That’s great news, but here’s something even better: Zeus has announced that the Zeus ZS-3000 flip-up helmet will be sold in the U.S.A., and it will be Snell 2005 certified.
This will be the first Snell certified flip-up motorcycle helmet sold in the U.S.A.
Zeus showed us copies of the official Certification from the Snell Memorial Foundation, Inc. that certifies the ZS-3000 and the ZS-3000 in its “Jet” configuration, both in the 55 cm shell size.
(As a side note, it’s interesting that Snell certificate is indeed a “Certification”, and is listed as such in print on the certificate issued by Snell.)
You read that correctly: the Zeus ZS-3000 also converts from a flip-up to a “Jet” styled helmet, and it meets Snell 2005 in both the flip-up and Jet form!
Currently, only the 55 cm (small) shell size meets the Snell 2005 standard, which covers the XS to M size range of the helmets.
Zeus is working on testing for the Snell 2010 certification as this is being written, and they expect the full range of ZS-3000 helmets to meet the Snell 2010 standard (Report).
(Note: The Snell 2010 standard will be announced to the public in its final form on July 15, 2009).
But wait — here’s a little secret: technically, the Zeus ZS-3000 is not the first flip-up motorcycle helmet to meet the Snell standard.
Believe it or not, the original ROOF Boxer (review) actually passed the Snell testing regime, conducted at a Snell-approved testing laboratory, on July 3, 2003, but the helmet was never sold in the U.S. unfortunately, because the distribution issues could not be worked out.
I know for a fact that the ROOF Boxer passed the Snell testing regime because we have a copy of the lab results!
But, that’s neither here nor there at this point — the good news is that Zeus has done it!
By the way, there was no reason we know of why a flip-up helmet couldn’t meet Snell standards; just that for some reason, the helmet manufacturers apparently either didn’t want to bother, weren’t interested or couldn’t do it.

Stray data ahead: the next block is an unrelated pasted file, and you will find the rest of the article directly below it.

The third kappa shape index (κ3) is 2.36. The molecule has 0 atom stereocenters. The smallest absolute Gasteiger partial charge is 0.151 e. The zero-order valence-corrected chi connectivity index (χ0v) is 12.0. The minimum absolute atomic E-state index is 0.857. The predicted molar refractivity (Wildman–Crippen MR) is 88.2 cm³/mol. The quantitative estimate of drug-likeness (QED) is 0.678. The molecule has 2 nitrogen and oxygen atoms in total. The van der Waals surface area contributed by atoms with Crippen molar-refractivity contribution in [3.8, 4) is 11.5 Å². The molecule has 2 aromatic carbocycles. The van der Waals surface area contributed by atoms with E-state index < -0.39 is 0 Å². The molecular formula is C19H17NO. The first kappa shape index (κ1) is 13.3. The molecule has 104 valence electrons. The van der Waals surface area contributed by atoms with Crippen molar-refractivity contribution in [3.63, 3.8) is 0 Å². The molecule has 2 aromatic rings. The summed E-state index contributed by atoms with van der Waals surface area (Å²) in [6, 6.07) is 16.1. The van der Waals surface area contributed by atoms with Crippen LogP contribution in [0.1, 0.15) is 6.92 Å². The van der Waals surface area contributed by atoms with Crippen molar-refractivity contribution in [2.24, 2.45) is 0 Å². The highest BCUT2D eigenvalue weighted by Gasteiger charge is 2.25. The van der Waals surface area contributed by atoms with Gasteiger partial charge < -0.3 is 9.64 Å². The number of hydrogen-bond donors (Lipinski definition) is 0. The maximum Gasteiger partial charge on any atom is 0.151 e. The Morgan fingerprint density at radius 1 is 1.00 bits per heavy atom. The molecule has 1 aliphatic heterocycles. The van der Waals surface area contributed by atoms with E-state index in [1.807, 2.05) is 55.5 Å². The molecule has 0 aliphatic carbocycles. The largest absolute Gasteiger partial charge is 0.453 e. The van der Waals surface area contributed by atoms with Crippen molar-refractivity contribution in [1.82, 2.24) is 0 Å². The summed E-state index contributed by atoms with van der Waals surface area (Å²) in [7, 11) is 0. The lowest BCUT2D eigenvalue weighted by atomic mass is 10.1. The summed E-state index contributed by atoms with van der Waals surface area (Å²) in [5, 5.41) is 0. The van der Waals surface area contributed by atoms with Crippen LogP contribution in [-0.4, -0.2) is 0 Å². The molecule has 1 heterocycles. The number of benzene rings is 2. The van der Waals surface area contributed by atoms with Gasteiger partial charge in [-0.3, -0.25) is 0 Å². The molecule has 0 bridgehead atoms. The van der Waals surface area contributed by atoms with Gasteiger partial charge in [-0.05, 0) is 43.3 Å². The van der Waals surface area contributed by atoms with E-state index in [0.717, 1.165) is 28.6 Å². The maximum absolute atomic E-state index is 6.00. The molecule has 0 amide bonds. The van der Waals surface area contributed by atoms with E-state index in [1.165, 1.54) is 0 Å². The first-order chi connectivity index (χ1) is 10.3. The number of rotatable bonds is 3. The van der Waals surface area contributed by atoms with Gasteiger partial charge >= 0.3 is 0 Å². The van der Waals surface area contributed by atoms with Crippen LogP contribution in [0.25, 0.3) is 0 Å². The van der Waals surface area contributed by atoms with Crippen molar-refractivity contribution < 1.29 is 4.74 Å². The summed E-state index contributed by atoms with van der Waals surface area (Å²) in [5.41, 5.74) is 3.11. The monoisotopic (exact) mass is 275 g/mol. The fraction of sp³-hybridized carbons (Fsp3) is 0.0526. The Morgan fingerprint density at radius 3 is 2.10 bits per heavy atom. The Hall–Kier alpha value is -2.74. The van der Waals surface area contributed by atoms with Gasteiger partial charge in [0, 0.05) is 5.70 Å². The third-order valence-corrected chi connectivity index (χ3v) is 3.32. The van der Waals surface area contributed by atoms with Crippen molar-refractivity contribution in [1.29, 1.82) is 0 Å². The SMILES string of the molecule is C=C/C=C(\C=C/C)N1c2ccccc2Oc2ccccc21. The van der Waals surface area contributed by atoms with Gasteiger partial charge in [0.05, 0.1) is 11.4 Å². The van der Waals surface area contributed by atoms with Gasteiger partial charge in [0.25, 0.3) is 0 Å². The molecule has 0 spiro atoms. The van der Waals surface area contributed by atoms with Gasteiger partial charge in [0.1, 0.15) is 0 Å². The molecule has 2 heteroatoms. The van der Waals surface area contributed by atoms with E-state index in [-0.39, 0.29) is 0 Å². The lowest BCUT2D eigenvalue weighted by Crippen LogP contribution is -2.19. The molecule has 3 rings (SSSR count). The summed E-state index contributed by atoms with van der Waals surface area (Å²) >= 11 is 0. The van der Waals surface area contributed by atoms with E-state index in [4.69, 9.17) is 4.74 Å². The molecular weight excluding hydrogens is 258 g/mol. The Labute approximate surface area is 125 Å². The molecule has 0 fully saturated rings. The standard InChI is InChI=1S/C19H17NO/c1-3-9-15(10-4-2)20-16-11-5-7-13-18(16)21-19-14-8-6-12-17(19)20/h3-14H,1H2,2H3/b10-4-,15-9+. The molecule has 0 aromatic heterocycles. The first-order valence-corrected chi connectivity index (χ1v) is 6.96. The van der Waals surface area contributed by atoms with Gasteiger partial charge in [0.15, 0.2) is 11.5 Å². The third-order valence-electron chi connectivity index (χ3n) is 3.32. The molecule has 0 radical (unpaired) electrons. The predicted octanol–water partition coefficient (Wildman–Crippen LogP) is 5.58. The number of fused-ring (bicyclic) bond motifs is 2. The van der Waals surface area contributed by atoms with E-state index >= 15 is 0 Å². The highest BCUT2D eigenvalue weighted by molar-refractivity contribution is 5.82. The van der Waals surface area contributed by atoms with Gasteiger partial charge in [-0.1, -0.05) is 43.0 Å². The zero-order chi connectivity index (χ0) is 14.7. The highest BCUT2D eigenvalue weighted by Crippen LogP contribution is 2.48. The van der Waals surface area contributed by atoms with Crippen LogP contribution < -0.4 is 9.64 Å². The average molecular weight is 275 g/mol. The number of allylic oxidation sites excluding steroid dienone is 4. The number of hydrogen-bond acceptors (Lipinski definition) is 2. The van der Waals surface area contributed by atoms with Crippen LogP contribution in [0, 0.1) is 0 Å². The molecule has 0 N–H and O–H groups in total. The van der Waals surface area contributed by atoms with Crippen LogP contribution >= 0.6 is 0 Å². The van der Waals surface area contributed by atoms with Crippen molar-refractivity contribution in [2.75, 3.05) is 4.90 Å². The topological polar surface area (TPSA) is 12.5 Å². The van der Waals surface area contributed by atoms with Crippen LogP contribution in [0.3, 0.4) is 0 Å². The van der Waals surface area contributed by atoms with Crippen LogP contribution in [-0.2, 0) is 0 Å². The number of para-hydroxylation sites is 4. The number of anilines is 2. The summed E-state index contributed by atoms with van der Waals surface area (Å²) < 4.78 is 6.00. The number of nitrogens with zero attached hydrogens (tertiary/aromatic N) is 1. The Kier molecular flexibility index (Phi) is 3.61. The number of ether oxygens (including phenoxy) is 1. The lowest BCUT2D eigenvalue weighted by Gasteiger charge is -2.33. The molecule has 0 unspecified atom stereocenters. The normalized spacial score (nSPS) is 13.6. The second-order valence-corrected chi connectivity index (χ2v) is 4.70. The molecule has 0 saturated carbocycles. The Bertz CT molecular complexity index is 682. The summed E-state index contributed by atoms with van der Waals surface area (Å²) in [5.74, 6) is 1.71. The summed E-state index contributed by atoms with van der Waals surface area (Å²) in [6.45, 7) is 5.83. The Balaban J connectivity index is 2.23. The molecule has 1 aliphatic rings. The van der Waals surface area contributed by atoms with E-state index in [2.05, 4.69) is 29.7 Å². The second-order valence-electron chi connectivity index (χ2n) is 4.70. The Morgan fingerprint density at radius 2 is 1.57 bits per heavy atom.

The ZS-3000 series uses an ABS helmet shell. It is a flip up and modular helmet which has received very positive feedback in the European market.
It can be switched easily from a flip-up to a Jet-styled helmet version. Zeus said that “Further, we are also the first who have passed the Snell 2005 standard in the small shell size for a modular product line.”
The Zeus ZS-3000A and ZS-3000B helmets are similar to the ZS-3000. They feature an internal sun visor, popular in Europe. Both of these versions meet DOT and ECE 22.05 standards only at this time.
The ZS-3000A and B is known as the “Probiker” in Germany. It was featured in a comparison test of flip-up helmets in a June 2009 issues of “Motorradfahrer“, a German motorcycle print magazine.
The Probiker KX4 is the helmet known as the Zeus ZS-3000 in the U.S.
My German is pretty rusty (i.e., non-existent), but the article indicates that the Probiker KX4 received a “Buy” recommendation and it received the second best impact test recording, transmitting forces lower than the ECE 22.05 standard in all 6 tests.
The ZS-3000 is said to have a removable and washable liner; a wind deflector and breath deflector (also removable); and “exchangeable elements for noise reduction on the ears”.
The visor is dark smoke color as standard (not confirmed for the U.S. market). It is anti-fog and anti-scratch coated and it features 7 positions for opening.
It can be removed or replaced without tools and can be raised and lowered with a tab on the front.
The liner is also said to be “suitable for eyeglass wearers”.
The flip-up rotating visor operates via a centrally-located release button under the chin bar, and the visor “has solid locking in the top position”.
The clear face shield is said to offer a wide field of view and the helmet is also said to have good ventilation.
The Motorradfahrer magazine review concluded that “The Probiker runs best scores in terms of facilities, comfort and ease and it is also one of the lightest helmets in the comparison.
During the impact test the helmet shows results sometimes significantly below the ECE limits on all the six checkpoints. At the chin part it provides the second best of all identified HIC values in this test.”